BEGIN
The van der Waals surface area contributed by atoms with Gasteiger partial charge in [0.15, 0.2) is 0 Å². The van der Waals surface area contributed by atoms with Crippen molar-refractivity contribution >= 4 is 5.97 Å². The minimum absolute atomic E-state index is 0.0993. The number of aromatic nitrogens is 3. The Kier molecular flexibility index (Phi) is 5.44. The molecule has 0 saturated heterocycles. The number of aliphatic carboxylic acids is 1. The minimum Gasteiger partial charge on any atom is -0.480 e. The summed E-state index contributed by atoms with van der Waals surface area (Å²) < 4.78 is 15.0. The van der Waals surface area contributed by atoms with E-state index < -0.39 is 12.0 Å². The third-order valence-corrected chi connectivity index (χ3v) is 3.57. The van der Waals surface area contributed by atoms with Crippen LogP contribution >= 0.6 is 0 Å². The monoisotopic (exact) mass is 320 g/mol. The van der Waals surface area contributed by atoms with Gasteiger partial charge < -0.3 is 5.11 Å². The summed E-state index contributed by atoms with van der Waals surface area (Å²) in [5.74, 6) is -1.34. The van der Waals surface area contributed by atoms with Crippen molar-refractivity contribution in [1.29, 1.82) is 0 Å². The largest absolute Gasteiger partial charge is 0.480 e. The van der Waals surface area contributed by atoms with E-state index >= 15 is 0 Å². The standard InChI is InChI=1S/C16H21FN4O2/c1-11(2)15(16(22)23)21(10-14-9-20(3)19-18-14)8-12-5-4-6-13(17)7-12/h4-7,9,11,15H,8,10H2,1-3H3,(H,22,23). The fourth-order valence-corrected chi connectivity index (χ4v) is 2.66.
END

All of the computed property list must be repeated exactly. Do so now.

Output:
The van der Waals surface area contributed by atoms with Gasteiger partial charge in [0.15, 0.2) is 0 Å². The van der Waals surface area contributed by atoms with Crippen molar-refractivity contribution >= 4 is 5.97 Å². The minimum absolute atomic E-state index is 0.0993. The number of aromatic nitrogens is 3. The Kier molecular flexibility index (Phi) is 5.44. The molecule has 0 saturated heterocycles. The number of aliphatic carboxylic acids is 1. The minimum Gasteiger partial charge on any atom is -0.480 e. The summed E-state index contributed by atoms with van der Waals surface area (Å²) < 4.78 is 15.0. The van der Waals surface area contributed by atoms with E-state index < -0.39 is 12.0 Å². The third-order valence-corrected chi connectivity index (χ3v) is 3.57. The van der Waals surface area contributed by atoms with Crippen LogP contribution >= 0.6 is 0 Å². The monoisotopic (exact) mass is 320 g/mol. The van der Waals surface area contributed by atoms with Gasteiger partial charge < -0.3 is 5.11 Å². The summed E-state index contributed by atoms with van der Waals surface area (Å²) in [5.74, 6) is -1.34. The van der Waals surface area contributed by atoms with Crippen molar-refractivity contribution in [1.29, 1.82) is 0 Å². The largest absolute Gasteiger partial charge is 0.480 e. The van der Waals surface area contributed by atoms with E-state index >= 15 is 0 Å². The standard InChI is InChI=1S/C16H21FN4O2/c1-11(2)15(16(22)23)21(10-14-9-20(3)19-18-14)8-12-5-4-6-13(17)7-12/h4-7,9,11,15H,8,10H2,1-3H3,(H,22,23). The fourth-order valence-corrected chi connectivity index (χ4v) is 2.66.